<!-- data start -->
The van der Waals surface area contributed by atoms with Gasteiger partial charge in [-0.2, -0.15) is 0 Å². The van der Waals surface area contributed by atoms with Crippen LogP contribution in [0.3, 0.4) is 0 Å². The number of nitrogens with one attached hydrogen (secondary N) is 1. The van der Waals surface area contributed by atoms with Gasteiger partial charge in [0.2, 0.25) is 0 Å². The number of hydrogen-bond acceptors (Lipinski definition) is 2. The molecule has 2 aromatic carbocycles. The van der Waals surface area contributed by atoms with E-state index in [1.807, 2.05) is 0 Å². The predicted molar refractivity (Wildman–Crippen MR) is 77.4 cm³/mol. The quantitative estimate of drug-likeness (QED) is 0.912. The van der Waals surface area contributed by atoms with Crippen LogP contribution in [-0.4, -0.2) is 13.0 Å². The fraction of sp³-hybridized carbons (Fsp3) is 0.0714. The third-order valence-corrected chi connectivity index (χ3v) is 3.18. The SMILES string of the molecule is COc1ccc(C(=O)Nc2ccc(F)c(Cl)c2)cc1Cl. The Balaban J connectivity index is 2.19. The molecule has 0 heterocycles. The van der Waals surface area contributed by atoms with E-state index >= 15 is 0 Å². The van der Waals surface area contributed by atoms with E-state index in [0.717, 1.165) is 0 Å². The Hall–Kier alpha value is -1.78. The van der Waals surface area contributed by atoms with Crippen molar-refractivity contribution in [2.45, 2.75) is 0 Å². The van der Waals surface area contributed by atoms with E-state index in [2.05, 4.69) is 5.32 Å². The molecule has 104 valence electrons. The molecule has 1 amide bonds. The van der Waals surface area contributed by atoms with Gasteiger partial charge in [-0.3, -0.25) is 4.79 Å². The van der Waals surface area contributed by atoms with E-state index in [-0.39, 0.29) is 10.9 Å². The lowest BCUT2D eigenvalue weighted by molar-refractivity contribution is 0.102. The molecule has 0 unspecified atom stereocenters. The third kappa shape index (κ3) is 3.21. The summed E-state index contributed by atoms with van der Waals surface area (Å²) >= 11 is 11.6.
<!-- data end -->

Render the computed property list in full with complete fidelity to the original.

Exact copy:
The van der Waals surface area contributed by atoms with Gasteiger partial charge in [-0.2, -0.15) is 0 Å². The van der Waals surface area contributed by atoms with Crippen LogP contribution in [0.3, 0.4) is 0 Å². The number of nitrogens with one attached hydrogen (secondary N) is 1. The van der Waals surface area contributed by atoms with Gasteiger partial charge in [0.2, 0.25) is 0 Å². The number of hydrogen-bond acceptors (Lipinski definition) is 2. The molecule has 2 aromatic carbocycles. The van der Waals surface area contributed by atoms with E-state index in [1.807, 2.05) is 0 Å². The predicted molar refractivity (Wildman–Crippen MR) is 77.4 cm³/mol. The quantitative estimate of drug-likeness (QED) is 0.912. The van der Waals surface area contributed by atoms with Crippen LogP contribution in [-0.4, -0.2) is 13.0 Å². The fraction of sp³-hybridized carbons (Fsp3) is 0.0714. The third-order valence-corrected chi connectivity index (χ3v) is 3.18. The SMILES string of the molecule is COc1ccc(C(=O)Nc2ccc(F)c(Cl)c2)cc1Cl. The Balaban J connectivity index is 2.19. The molecule has 0 heterocycles. The van der Waals surface area contributed by atoms with E-state index >= 15 is 0 Å². The van der Waals surface area contributed by atoms with E-state index in [0.717, 1.165) is 0 Å². The Hall–Kier alpha value is -1.78. The van der Waals surface area contributed by atoms with Crippen molar-refractivity contribution in [2.45, 2.75) is 0 Å². The van der Waals surface area contributed by atoms with E-state index in [2.05, 4.69) is 5.32 Å². The molecule has 104 valence electrons. The molecule has 1 amide bonds. The van der Waals surface area contributed by atoms with Gasteiger partial charge in [-0.3, -0.25) is 4.79 Å². The van der Waals surface area contributed by atoms with E-state index in [-0.39, 0.29) is 10.9 Å². The lowest BCUT2D eigenvalue weighted by molar-refractivity contribution is 0.102. The molecule has 0 unspecified atom stereocenters. The third kappa shape index (κ3) is 3.21. The summed E-state index contributed by atoms with van der Waals surface area (Å²) >= 11 is 11.6.